John Gosling, M.D. (NYAAP)
I am of Anglo Celtic ancestry but born in South Africa and now living in the U.S. for the past 20 years. What is my "tribal identity?" Where do I call "home?" I have a merged identity. When I step onto South African soil, my soul recognizes that I am "home." The colors, smells, sunsets, flavors, foods, trees, towns and "my" people - they are familiar and my soul "knows" them. Despite the meaningful friendships and roots I have developed in the Untied States, despite my own personal and professional growth that has occurred here, I remain an alien, an outsider. This is a blessing and a curse. It allows me to resist collective activations currently constellated in this country such as the current fervor for war, the blind yet seemingly ubiquitous "patriotism" and almost unconditional support of a despotic regime. However, it also leaves me feeling estranged with no sense of belonging. My roots can only go so deep in this "foreign" soil, and no further.
Like Astrid, I grew up in South Africa during the apartheid era with the threat of the imminent "black danger" drummed into my psyche. I recall my incredulous reaction on discovering in my late teens that we whites were in fact the minority in the country. The government had very cleverly managed to hide 38 million blacks from our four million pairs of white eyes in black townships and "homelands" (except for the relatively few domestic workers that served us whites in the cities). Like Astrid, I too was not very involved in the liberation struggle. In retrospect, at that time I was too preoccupied with my own inner struggle in an attempt to remain functional to pay much heed to the atrocities being perpetrated by the oppressive apartheid regime. Once I had discovered Jung's ideas, I knew that I had to pursue them in order to save my own soul. My quest brought me to the New World where I subsequently engaged in my own Jungian analysis and then training as a Jungian analyst. Of course, this meant leaving my "mother country."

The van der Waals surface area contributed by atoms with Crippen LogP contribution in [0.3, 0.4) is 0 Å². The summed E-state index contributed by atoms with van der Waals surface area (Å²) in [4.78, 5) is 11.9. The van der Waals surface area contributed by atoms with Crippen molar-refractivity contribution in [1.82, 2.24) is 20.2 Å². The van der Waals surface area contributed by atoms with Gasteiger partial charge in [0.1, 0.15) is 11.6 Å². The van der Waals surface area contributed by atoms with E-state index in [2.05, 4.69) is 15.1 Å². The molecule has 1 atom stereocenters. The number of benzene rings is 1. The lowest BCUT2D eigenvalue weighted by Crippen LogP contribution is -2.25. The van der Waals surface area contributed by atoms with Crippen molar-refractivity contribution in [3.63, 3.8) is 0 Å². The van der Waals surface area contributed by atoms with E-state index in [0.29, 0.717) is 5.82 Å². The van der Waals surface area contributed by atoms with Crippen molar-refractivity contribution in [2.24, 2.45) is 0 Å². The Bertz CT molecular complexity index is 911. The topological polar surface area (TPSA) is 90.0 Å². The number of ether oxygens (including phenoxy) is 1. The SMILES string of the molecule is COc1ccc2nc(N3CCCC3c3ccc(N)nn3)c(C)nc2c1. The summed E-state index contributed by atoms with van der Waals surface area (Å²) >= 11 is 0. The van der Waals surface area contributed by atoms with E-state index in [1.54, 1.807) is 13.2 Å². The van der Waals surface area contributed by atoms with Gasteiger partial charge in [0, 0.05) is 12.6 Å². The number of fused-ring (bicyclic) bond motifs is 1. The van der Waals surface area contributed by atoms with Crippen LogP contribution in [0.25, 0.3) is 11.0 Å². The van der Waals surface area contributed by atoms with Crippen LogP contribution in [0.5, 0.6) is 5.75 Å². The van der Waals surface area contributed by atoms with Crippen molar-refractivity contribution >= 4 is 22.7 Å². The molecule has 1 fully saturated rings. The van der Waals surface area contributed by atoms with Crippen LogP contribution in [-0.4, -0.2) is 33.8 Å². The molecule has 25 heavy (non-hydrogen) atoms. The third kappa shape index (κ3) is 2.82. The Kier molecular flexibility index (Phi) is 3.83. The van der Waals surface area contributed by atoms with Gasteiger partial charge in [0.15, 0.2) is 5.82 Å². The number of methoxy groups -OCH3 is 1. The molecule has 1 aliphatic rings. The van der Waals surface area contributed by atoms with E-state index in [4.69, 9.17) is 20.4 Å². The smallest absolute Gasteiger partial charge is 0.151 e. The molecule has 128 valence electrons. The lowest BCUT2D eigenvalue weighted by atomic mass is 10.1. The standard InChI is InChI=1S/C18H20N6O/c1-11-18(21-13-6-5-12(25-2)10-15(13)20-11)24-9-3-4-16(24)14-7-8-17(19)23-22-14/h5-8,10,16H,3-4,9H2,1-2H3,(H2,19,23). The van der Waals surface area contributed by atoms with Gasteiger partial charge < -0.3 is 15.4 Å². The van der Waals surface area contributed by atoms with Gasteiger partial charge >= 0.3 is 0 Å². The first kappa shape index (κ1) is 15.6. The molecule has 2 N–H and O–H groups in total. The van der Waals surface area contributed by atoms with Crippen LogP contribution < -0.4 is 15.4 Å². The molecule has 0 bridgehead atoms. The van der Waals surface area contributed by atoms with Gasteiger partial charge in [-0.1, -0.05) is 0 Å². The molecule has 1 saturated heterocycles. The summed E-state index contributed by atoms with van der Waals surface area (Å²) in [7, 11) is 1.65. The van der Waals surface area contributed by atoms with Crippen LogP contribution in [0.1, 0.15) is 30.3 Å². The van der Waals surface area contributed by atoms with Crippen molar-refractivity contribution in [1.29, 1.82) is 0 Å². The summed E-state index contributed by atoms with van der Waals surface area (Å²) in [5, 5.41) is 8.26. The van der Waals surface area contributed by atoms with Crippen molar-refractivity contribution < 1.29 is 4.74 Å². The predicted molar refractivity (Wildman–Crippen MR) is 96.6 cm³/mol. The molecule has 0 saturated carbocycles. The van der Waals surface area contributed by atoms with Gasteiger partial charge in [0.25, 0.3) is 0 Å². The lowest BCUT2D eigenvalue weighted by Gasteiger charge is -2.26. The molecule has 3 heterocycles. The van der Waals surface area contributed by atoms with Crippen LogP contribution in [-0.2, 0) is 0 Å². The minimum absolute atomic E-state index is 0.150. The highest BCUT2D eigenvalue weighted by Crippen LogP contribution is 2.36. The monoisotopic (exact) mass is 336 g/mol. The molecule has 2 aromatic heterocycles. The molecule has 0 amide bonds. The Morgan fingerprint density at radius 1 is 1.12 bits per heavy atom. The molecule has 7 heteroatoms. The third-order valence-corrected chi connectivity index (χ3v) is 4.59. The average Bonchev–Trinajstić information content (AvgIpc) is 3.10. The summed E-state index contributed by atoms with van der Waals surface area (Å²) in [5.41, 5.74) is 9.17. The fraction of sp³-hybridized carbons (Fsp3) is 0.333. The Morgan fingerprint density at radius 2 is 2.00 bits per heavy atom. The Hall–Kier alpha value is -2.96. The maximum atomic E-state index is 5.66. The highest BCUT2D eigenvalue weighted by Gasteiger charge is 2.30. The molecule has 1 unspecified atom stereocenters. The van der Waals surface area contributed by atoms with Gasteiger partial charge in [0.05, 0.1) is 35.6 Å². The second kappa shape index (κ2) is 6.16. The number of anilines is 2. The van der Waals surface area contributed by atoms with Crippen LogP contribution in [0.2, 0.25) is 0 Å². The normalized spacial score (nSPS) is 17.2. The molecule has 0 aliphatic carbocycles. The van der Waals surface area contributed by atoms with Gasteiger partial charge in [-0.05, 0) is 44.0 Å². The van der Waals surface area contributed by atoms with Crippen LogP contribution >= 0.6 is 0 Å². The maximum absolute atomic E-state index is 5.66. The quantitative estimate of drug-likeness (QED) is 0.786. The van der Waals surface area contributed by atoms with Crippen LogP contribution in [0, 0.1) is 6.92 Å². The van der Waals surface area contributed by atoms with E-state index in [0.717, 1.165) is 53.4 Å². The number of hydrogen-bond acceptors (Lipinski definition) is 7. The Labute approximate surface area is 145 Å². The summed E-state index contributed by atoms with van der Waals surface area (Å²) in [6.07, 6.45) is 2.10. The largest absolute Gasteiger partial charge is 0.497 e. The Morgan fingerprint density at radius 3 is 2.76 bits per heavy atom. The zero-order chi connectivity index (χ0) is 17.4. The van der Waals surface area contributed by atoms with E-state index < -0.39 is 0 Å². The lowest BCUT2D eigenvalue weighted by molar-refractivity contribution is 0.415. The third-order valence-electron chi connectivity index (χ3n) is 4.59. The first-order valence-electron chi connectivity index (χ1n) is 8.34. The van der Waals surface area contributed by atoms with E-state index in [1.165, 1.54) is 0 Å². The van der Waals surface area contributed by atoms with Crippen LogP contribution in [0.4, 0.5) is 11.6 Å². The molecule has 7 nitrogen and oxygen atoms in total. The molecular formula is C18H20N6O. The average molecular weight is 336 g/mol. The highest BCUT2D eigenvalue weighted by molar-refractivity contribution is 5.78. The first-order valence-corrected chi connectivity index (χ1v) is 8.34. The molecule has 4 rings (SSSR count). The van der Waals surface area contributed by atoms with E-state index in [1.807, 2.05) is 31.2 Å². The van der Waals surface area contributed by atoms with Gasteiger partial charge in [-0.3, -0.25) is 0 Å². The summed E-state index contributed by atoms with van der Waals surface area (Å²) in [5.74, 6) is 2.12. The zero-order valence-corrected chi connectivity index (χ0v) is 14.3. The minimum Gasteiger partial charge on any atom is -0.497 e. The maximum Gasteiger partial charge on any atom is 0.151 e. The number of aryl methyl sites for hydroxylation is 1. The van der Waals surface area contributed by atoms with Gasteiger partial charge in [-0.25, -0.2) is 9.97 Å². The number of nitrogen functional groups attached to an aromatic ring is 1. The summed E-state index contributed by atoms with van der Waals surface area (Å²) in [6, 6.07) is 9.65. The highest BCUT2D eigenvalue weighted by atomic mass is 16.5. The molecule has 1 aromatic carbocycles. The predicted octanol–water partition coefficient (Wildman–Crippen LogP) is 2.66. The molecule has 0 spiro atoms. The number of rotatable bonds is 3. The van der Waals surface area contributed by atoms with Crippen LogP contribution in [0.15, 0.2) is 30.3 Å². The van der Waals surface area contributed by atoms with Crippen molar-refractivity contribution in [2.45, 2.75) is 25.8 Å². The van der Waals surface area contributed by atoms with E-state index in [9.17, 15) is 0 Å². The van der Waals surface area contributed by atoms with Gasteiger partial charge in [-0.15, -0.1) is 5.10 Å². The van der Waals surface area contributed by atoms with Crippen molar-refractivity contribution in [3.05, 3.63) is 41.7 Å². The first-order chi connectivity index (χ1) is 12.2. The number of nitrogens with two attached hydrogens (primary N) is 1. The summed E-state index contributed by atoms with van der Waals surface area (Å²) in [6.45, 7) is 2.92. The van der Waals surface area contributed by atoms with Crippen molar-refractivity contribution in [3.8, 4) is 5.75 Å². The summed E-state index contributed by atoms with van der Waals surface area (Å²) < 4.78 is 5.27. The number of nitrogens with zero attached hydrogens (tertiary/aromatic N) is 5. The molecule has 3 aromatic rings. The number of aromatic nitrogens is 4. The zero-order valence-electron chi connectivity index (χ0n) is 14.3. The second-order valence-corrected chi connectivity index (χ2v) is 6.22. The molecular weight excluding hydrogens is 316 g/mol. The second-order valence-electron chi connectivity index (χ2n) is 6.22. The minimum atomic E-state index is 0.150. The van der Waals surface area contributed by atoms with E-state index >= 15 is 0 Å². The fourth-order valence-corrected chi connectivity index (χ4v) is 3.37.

Looking back now, I realize that this was part of my hero's journey. I needed to leave the relative safety and womblike comfort of my homeland to embark on my own individuation quest. For me, the physical separation and the challenge of the unknown proved to be a pivotal part of my life's journey. I had to uproot myself from my mother/fatherland and from my very dear friends and family. Yet, I am often greatly conflicted by my feelings of indebtedness to my birth country. I received so much from her - I was nourished and nurtured by her. I received an excellent medical and psychiatric education there that has greatly supported me in becoming who I am today.
Those, like Astrid, who remained in South Africa, have challenges to confront related to what it means to be living in a country in transition. She makes reference to the frighteningly high crime rate, the unmet expectations of the masses after nine years (that may ultimately result in unrest and possible revolution), lack of employment, the unrelenting refusal to appropriately treat HIV, corruption in the government, and incompetence in the bureaucracy. However, the economy is sound and there appears to be a concerted effort to foster the good will engendered by the dramatic changes that have occurred in a country that is attempting to be one of the first pluralistic democracies in the world. Astrid describes her involvement in mother-infant care in Khayelitsha (where she serves the poorest of the poor) and at the Red Cross Children's hospital. This is her direct contribution to the struggle to assist in the reconstruction of this emerging new order.